"How does Texas not have a running back?" the former coach said. "… What are they doing? Probably the reason they don't have one is they've had no commitment to the running game.
"I've been a defender of [former offensive coordinator] Greg Davis over the years, and he did marvelous jobs with Colt McCoy and Vince Young. But Greg Davis doesn't care about running the football. He wants to throw the football. At Texas, you should be able to run, especially when you're facing Kansas State, which had the 120th run defense. In that game, [Texas] threw 25 consecutive passes."
Kansas State actually is ranked 118th in the nation in run defense. Still, Texas threw 59 passes in a 39-14 loss to Kansas State.
Davis -- who had been with Brown since Brown arrived in Austin after the 1997 season -- resigned under pressure after the season, and Brown's choice as his replacement will have tremendous ramifications on the future. That person also will have to oversee the development of sophomore quarterback Garrett Gilbert, who has a strong arm but threw 17 interceptions this season, his first as a starter.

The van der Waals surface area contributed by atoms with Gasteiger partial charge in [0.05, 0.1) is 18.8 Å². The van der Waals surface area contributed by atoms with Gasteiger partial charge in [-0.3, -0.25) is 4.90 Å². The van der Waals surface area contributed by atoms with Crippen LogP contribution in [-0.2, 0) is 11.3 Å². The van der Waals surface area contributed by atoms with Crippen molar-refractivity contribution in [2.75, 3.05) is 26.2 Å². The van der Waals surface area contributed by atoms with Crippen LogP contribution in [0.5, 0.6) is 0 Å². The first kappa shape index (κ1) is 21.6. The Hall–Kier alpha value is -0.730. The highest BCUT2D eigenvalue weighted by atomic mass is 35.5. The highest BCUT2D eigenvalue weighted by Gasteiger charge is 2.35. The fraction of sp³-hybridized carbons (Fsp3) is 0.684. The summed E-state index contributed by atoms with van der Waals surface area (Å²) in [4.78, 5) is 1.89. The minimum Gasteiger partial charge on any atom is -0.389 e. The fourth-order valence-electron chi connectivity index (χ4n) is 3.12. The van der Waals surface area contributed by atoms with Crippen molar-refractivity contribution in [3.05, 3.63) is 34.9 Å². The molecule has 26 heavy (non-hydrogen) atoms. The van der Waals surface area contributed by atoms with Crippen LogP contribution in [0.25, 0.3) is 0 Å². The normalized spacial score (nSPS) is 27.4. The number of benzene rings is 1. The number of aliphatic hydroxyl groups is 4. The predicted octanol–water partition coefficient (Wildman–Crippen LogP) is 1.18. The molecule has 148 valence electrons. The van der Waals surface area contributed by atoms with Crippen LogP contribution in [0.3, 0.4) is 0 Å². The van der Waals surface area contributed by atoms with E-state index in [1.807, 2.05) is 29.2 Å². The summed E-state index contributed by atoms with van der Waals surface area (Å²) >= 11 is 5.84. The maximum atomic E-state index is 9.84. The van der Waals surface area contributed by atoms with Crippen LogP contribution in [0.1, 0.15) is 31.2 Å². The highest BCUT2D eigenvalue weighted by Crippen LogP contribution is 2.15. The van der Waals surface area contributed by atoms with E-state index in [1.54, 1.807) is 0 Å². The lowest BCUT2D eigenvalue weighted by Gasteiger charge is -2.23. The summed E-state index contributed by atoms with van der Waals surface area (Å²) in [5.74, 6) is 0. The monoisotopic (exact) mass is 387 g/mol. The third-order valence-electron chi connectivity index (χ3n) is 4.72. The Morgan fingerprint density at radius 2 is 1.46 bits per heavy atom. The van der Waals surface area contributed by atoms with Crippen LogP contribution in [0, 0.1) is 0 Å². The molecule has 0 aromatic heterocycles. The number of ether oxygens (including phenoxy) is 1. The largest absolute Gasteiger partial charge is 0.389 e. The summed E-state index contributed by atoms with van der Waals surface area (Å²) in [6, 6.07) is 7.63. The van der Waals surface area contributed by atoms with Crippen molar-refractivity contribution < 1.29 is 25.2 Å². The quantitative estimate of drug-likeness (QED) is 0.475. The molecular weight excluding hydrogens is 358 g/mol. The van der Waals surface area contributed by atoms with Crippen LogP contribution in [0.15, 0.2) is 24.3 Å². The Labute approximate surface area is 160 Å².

"Who Mack hires as offensive coordinator is very, very pivotal in whether he is coaching there much longer or not," the former coach said. "Mack has to decide if he wants to be a spread guy or an I-formation guy. Mack has got to sit down and say, 'This is what I want as an identity for the offense,' and hire that person. These are critical decisions."
New coaches, new identities, developing players and prized incoming recruits could help Texas make an immediate turnaround. But the former coach said the Longhorns need more. He said they need a chip on their shoulders and be willing to get down and dirty to make sure this season's disaster isn't repeated.
"They have to look at this year and not going to a bowl game as a great slap in the face," he said. "They have to come back with a feeling of hunger. If they do, I think they will bounce back and have a good year."
Brown talked about his players' sense of entitlement after the shocking loss to Iowa State. Texas almost certainly will head into the 2011 season in the reconfigured Big 12 picked to finish no better than third in the league, which means any sense of entitlement should be long gone. If that entitlement remains, it'll be a long road back to the top.
Olin Buchanan is the senior college football writer for Rivals.com. He can be reached at firstname.lastname@example.org.